Friday, 14 February 2003

A Prime Minister in difficulties

Over on Samizdata, Brian Micklethwait asks, "Is Blair now in real trouble?" I certainly think so. The Foreign Secretary, Jack Straw, has just addressed the UN Security Council and I have rarely heard a cabinet minister sound so nervous. Tomorrow, Blair will give a speech to Labour's spring conference, which is taking place in Glasgow. Some 25,000 demonstrators are expected to be outside the conference hall when Blair is speaking. Many will be Labour activists:
the issue has split the party and along with many Labour backbench MPs, activists remain unconvinced by the data delivered to the UN by the weapons inspectors. It is understood a majority of delegates at the conference will have more sympathy for the massive anti-war protests planned for Glasgow and London than for Mr Blair’s point of view.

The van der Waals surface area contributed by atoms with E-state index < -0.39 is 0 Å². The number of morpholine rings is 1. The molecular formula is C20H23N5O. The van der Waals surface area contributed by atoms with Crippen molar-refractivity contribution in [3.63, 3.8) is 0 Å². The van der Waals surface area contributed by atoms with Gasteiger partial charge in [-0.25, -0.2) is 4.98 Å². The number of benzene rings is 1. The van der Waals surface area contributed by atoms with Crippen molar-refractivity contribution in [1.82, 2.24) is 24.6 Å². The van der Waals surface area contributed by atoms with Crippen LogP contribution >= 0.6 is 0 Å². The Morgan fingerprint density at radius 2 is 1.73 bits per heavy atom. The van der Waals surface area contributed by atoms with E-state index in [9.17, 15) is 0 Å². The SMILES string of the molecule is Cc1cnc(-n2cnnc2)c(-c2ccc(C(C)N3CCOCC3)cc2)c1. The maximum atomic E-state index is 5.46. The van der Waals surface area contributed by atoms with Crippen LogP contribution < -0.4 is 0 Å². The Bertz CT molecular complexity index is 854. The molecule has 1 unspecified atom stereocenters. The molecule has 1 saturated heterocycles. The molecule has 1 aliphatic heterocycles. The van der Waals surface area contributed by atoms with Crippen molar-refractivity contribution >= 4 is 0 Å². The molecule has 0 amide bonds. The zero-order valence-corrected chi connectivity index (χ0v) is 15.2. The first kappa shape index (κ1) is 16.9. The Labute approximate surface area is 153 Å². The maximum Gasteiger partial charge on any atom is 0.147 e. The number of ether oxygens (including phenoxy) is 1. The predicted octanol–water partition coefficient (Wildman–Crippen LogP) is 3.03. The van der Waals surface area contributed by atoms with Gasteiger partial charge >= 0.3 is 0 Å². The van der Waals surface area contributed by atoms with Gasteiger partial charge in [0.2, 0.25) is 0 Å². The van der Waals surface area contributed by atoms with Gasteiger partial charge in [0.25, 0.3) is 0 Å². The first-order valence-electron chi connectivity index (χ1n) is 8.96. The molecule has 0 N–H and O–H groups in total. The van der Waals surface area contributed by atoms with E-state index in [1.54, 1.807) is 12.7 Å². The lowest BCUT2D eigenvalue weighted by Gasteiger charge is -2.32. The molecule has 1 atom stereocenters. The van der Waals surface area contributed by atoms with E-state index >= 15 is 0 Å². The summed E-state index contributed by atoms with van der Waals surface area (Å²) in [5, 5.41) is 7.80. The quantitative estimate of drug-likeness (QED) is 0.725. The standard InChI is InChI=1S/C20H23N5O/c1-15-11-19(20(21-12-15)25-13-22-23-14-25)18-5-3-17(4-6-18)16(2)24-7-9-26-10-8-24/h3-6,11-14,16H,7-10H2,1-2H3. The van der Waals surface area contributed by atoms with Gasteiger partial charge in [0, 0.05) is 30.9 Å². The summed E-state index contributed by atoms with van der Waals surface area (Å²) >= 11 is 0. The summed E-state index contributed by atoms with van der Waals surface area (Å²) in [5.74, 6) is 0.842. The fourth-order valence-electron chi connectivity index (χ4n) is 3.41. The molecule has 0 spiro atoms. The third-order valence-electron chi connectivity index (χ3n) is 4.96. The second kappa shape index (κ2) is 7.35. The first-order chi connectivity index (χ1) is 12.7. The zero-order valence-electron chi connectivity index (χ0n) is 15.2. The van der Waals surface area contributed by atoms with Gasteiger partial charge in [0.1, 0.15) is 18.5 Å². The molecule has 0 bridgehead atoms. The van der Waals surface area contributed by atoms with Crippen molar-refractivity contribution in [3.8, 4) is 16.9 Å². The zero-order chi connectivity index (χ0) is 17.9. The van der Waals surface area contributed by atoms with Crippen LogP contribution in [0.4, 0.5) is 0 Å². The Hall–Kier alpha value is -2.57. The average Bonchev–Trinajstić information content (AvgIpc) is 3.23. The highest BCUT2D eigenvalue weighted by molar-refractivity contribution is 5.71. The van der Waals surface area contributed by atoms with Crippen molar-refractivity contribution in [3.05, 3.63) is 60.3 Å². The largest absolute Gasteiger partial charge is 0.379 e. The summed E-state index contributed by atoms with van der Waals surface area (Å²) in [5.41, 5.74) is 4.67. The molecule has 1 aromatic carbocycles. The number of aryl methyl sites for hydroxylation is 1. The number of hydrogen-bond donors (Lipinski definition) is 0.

The march due to take place in Glasgow will be the biggest public protest ever to be staged in the city.

And the elections for the Scottish parliament are now only eleven weeks away:
John Swinney, the Scottish National Party leader, is set to address the anti-war march in Glasgow at a venue near the Labour conference. The SNP yesterday leapt on the results of an opinion poll which showed that half of all Scots are against a war in the Gulf.

Alex Salmond, the SNP leader at Westminster, said: "The results of this poll show clearly that over half of all voters in Scotland are less likely to vote for the Labour Party in May if the UK goes to war against Iraq without a new UN mandate.

"Of more concern to Jack McConnell is the fact that 45 per cent of Labour voters would be less likely to vote for him if we went to war on this basis.

Labour support is already dropping in the Scottish opinion polls. If there isn't a satisfactory result in Iraq by mid-April, we may see a change of regime in the Scottish parliament.